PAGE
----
The X3’s stylish interior comes well equipped before you check a single option box; 10-way power-adjustable front seats, which include adjustable side bolsters, make it easy to find a comfortable position. Rear-seat occupants are treated to reclining seatbacks, and the cushioning on all seats is plush enough for long journeys. The rest of the X3’s cabin is handsome and put together competently, with well-chosen materials and tight panel gaps. The glossy woodgrain trim on our test vehicle looked and felt real despite being plastic; the stitched faux leather dash and door coverings add an extra element of luxury, as do the nickel-finish metal trim. The X3 is about average for the segment in our carry-on suitcase test. Seven carry-ons fit behind the second row—enough for each occupant to have one, with room left over for two extras— and 20 fit in total with the rear seats folded. The cargo-hauling champ in this segment, however, is the Cadillac XT5; heavy haulers should put that one on their shortlist.

Infotainment and Connectivity

BMW’s iDrive interface provides everything a modern luxury car’s infotainment system should. A 10.3-inch infotainment display is standard and features in-dash navigation as well as Apple CarPlay and Android Auto. A larger 12.3-inch infotainment display is optional. Bluetooth phone connectivity, a Wi-Fi hotspot, and one USB port are standard, but every other infotainment feature is offered as an optional extra; for those looking to juice two devices at once, a second USB port is optional as is a wireless smartphone charging pad.

Safety and Driver-Assistance Features

A full suite of driver-assistance features is available, but BMW offers the basics as standard equipment. For more information about the X3’s crash-test results, visit the National Highway Traffic Safety Administration (NHTSA) and Insurance Institute for Highway Safety (IIHS) websites. Key safety features include:

Standard automated emergency braking with forward-collision warning Standard lane-departure warning Available adaptive cruise control

Warranty and Maintenance Coverage

BMW’s warranty offerings on the X3 don’t stand out among its rivals; a four-year or 50,000-mile basic warranty is par for the course in this segment. Three years of complimentary scheduled maintenance is nice, but it’s something that the GV70 and the XC60 also offer.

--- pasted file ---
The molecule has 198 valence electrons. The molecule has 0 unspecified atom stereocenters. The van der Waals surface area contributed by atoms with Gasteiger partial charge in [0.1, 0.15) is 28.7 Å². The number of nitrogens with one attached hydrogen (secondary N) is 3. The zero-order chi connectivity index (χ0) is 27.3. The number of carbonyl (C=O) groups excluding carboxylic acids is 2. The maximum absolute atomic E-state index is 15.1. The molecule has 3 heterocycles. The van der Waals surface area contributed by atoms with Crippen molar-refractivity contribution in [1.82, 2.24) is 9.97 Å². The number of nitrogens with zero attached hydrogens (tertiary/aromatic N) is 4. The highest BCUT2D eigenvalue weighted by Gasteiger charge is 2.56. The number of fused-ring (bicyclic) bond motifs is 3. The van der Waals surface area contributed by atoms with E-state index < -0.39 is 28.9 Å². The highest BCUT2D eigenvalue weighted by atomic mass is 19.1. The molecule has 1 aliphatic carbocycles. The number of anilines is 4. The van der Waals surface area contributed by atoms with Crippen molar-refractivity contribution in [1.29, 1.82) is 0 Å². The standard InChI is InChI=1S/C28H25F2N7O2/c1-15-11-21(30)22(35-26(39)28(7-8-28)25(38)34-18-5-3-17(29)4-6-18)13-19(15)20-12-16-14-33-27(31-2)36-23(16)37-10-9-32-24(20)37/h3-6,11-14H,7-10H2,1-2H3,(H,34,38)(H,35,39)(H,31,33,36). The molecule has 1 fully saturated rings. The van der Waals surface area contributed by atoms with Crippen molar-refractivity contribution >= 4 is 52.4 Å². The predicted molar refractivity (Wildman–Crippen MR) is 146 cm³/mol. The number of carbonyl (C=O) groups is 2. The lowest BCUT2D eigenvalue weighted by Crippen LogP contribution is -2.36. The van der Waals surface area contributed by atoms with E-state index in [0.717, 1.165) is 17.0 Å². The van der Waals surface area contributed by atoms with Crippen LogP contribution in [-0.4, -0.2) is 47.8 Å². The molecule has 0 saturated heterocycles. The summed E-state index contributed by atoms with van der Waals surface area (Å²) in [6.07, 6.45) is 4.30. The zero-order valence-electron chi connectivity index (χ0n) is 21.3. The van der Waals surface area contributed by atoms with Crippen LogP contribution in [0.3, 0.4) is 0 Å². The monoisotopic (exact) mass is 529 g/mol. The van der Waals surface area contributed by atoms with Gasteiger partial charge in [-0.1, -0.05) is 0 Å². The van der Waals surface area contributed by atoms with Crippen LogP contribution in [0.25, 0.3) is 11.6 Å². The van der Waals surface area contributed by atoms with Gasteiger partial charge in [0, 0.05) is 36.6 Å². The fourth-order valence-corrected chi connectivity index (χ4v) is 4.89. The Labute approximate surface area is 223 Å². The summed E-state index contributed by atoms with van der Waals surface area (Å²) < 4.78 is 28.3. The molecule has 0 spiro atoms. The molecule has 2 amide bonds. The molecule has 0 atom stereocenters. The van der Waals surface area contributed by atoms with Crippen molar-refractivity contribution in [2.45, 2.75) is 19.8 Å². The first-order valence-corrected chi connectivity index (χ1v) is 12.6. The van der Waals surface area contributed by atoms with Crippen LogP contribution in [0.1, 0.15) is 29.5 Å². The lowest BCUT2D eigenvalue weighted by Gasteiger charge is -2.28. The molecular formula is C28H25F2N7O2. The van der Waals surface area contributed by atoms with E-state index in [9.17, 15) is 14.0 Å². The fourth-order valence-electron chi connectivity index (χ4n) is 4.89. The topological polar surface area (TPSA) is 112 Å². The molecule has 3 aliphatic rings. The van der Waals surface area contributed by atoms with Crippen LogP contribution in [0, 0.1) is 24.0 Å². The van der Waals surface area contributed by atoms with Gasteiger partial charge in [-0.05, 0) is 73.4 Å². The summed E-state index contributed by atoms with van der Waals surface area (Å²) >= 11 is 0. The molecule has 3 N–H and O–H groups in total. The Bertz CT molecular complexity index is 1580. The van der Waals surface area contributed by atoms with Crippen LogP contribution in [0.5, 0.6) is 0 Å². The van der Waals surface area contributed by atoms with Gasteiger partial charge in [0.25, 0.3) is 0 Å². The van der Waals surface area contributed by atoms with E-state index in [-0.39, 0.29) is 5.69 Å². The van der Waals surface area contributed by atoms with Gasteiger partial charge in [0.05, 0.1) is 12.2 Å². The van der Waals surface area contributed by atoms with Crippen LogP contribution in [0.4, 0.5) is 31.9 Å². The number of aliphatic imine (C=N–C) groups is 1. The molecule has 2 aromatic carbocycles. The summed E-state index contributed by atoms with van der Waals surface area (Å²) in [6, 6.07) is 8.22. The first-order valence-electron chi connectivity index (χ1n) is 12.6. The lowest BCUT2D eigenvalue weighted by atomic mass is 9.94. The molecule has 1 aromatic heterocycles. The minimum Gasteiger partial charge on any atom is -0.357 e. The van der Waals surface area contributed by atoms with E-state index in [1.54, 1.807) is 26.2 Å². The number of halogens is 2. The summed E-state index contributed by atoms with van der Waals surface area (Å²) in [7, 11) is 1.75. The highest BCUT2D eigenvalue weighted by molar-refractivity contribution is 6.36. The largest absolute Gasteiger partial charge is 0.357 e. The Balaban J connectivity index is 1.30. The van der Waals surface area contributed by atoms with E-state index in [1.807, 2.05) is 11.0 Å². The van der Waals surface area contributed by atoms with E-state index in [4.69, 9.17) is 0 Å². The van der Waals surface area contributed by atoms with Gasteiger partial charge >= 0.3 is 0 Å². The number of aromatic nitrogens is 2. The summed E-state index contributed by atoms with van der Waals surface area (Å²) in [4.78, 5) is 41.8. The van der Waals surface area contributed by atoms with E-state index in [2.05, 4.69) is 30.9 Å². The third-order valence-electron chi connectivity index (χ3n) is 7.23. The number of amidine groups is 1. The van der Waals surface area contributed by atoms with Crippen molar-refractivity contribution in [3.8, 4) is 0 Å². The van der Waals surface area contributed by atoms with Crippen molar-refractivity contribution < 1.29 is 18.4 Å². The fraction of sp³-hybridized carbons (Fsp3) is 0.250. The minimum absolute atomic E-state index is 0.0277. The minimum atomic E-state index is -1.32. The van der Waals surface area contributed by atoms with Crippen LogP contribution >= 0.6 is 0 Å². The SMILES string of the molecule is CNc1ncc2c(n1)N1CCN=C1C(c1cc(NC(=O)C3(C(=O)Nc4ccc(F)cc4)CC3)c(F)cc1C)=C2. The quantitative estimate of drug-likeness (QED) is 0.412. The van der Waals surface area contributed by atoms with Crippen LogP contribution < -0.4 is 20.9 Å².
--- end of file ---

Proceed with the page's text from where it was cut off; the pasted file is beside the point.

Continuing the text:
Limited warranty covers 4 years or 50,000 miles Powertrain warranty covers 4 years or 50,000 miles Complimentary scheduled maintenance covered for 3 years or 36,000 milesArrow pointing downArrow pointing down



2022 BMW X3 M40i

Vehicle Type: front-engine, all-wheel-drive, 5-passenger, 4-door wagon


Base/As Tested: $58,795/$64,995


turbocharged and intercooled DOHC 24-valve inline-6, aluminum block and head, direct fuel injection

Displacement: 183 in3, 2998 cm3

Power: 382 hp @ 6500 rpm

Torque: 369 lb-ft @ 1800 rpm


8-speed automatic


Suspension, F/R: struts/multilink

Brakes, F/R: 13.7-in vented disc/13.6-in vented disc

Tires: Bridgestone Alenza 001 RFT

F: 245/45R-20 103W ★

R: 275/40R-20 106W ★


Wheelbase: 112.8 in

Length: 185.9 in

Width: 74.4 in

Height: 66.0 in

Passenger Volume: 99 ft3

Cargo Volume: 29 ft3

Curb Weight: 4378 lb


60 mph: 4.1 sec

100 mph: 11.1 sec

1/4-Mile: 12.8 sec @ 107 mph

130 mph: 21.2 sec

Results above omit 1-ft rollout of 0.2 sec.

Rolling Start, 5–60 mph: 4.9 sec

Top Gear, 30–50 mph: 2.5 sec

Top Gear, 50–70 mph: 3.1 sec

Top Speed (mfr’s claim): 155 mph

Braking, 70–0 mph: 158 ft

Roadholding, 300-ft Skidpad: 0.88 g


Observed: 20 mpg


Combined/City/Highway: 23/21/28 mpg


2018 BMW X3 xDrive30i

front-engine, all-wheel-drive, 5-passenger, 4-door hatchback

$57,820 (base price: $43,445)

turbocharged and intercooled DOHC 16-valve inline-4, aluminum block and head, direct fuel injection
122 in3, 1998 cm3
248 hp @ 6500 rpm
258 lb-ft @ 1450 rpm

8-speed automatic with manual shifting mode

Wheelbase: 112.8 in
Length: 185.9 in
Width: 74.4 in
Height: 66.0 in
Passenger volume: 99 ft3
Cargo volume: 29 ft3
Curb weight: 4297 lb


Zero to 60 mph: 6.2 sec

Zero to 100 mph: 17.2 sec

Zero to 120 mph: 28.2 sec

Rolling start, 5-60 mph: 7.5 sec

Top gear, 30-50 mph: 3.9 sec

Top gear, 50-70 mph: 4.8 sec

Standing ¼-mile: 14.9 sec @ 94 mph

Top speed (governor limited): 126 mph

Braking, 70-0 mph: 175 ft

Roadholding, 300-ft-dia skidpad: 0.86 g


Observed: 22 mpg

75-mph highway driving: 31 mpg

Highway range: 530 miles


Combined/city/highway: 25/22/29 mpg

c/d testing explained